We’re working close to Tifton Georgia, which is right on I-75, and at five in the morning I head South, towards Adel, where I’ll pick SR76 to Quitman, where my personal truck is parked. I get onto Exit 62, and promptly my truck begins to lose power. It’s dead, Jim! Well, not dead, but dying. Fifty-five is all I can get out of it no matter how high the revs go. At five in the morning there is no one up, and there will not be anyone up for a couple of hours. Also at five, the traffic isn’t very heavy yet. I can count on some of the interstate people coming in at seven so I’m only hanging out on the side of the road for a couple of hours, but damn. I’ve been at work for twelve hours now. I want to go home.
It’s twenty-three miles between exit 62 and exit 39. At fifty five miles an hour I’ll be there in about… Let’s see, sixty miles an hour is a mile a minute, divide sixty by fifty-five, and I realize I cannot do math in my head this late in the day. I’m guessing twenty-five minutes or so. Trucks pass me like I’m sitting still but this is the faster way between point a and point b. The truck’s engine revs up but doesn’t speed up. I lose miles per hour on hills. I’m not going to make it to Quitman.
Incredibly, the speed limit on the interstate is fifty these days because of the road work. They aren’t working nights, and I wish they were. Maybe someone will come in early, and I can find a way home by seven or eight. The truck revs up but doesn’t gain anything. Suddenly, it does kick in and I find myself able to do sixty. The irony here is I might get a ticket for speeding. I settle down at sixty and watch for Mile Markers. I’m heading South so they are decreasing in number. 55,54,53,52,51,50, and at forty-nine I’ve only got ten miles to go. The engine revs up again and I lose power. Back to fifty-five, and back to worry. Exit 39 has a lot of billboards and weirdness and a strip mall so I can see the lights like a false sun, like a false promise, and like a false prophet, Now comes the interesting part.
It’s twenty-seven miles to Quitman. I can wait here, it’s a little after five, and in a couple of hours or so I can get one of the Interstate guys to give me a ride. If I head down SR76, it will take me further and further away from where someone can get to me easy. At fifty-five it will take me about thirty minutes, screw the math. SR76 goes from the middle of nowhere to closer to nowhere before it hits Quitman. I’m tired. I want to go home. I turn off onto 76 and head South.
I reset the odometer to zero and drive. Worse case is I wind up sitting it out on the side of the road. It’s ten miles or so, with the engine reving and me sweating blood, but I finally hit the big city of Barney. Yes, Barney, where State route 122 crosses over 76, is a real town, of sorts. I have to stop at the stop sign, with its red flashing lights, and when I do I roll down the widow and sniff the air. Nothing. The engine doesn’t smell funny or anything like that. Onward! It’s now just seventeen miles to go, and realistically speaking, I could walk that in just over four hours.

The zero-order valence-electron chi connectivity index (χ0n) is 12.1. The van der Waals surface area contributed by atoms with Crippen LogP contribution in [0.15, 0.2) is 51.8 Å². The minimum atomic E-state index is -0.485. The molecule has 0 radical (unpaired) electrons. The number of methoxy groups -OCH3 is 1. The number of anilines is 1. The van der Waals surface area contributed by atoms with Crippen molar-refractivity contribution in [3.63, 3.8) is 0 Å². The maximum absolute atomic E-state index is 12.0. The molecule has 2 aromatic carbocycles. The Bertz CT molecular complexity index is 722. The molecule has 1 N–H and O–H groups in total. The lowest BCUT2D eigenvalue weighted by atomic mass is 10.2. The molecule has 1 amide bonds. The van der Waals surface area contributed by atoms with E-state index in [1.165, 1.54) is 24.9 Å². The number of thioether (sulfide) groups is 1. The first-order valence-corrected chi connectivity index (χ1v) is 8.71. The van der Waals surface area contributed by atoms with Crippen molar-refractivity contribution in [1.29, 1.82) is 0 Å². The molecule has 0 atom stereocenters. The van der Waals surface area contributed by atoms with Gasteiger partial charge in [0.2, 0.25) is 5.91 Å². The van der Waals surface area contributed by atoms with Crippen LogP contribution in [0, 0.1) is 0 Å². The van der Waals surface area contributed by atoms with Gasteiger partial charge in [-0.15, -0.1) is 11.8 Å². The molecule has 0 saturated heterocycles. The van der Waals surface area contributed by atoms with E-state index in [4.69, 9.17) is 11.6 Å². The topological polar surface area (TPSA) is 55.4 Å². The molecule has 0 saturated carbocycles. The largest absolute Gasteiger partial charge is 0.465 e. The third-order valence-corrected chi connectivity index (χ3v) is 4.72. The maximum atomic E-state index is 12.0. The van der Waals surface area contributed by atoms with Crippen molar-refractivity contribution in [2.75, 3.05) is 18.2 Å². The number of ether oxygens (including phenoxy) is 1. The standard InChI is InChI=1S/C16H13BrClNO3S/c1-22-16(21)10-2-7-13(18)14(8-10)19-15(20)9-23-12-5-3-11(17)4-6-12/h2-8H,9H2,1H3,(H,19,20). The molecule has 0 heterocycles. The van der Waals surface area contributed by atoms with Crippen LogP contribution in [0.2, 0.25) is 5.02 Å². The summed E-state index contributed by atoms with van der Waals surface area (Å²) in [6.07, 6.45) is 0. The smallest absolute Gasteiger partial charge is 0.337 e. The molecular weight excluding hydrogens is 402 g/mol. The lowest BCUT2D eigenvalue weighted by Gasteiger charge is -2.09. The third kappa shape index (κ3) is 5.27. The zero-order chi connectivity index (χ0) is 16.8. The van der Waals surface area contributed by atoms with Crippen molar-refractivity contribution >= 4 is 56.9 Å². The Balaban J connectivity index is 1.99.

I can hold a four mile an hour pace walking forever. So with each mile that passes I’m knocking fifteen minutes off my trip home, if I had to walk. That’s ninety seconds knocked off the walk for every tenth of a mile. On cue, patches of fog begin to appear. I’m waiting for zombies to wander out into the road, or maybe a deer. A deer would be more likely, I do realize that, but I’m a writer, so zombies come first. Deer can be worse than zombie, because zombies are less likely to go crashing through the windshield, and…
Okay, seriously, if you’re out at five in the morning, you’re in the middle of nowhere, your truck is dying, and all you can do is weigh the risk of ramming deer versus zombies might I suggest a little sleep?
In Morven, where 76 crosses 133, I have twelve miles to go. I did walk twelve miles one time, just to see how fast I could do it, and I came in about three hours. Now every tenth of a miles knocks ninety seconds off three hours. Every mile is fifteen minutes less than three hours. No deer. No zombies. Just open road and patchy fog. One mile down and I can walk back to Quitman in two hours, forty-five minutes. Hell, this close, I might be able to call someone from Quitman to come get me. Really, in all good seriousness, I think I could call the Sheriff’s department and get them to come get me. Wait. That’s not very interesting reading, Back to the zombie deer, please. Two miles then three miles, and then four, and I realize I’ve cut deep into the trip. Six is halfway, and I can already see the false dawn of the lights of Quitman. Six I could walk in an hour and a half, but that turns into five, then four, then three, and suddenly I’m back at my truck.
I leave a note for someone to take the truck to the shop, but it’s fine. It doesn’t act up again with two different drivers. I drove it last night and it was fine. Not a sign of losing power or anything like that. Really, it’s just fine. Zombie truck? Go figure!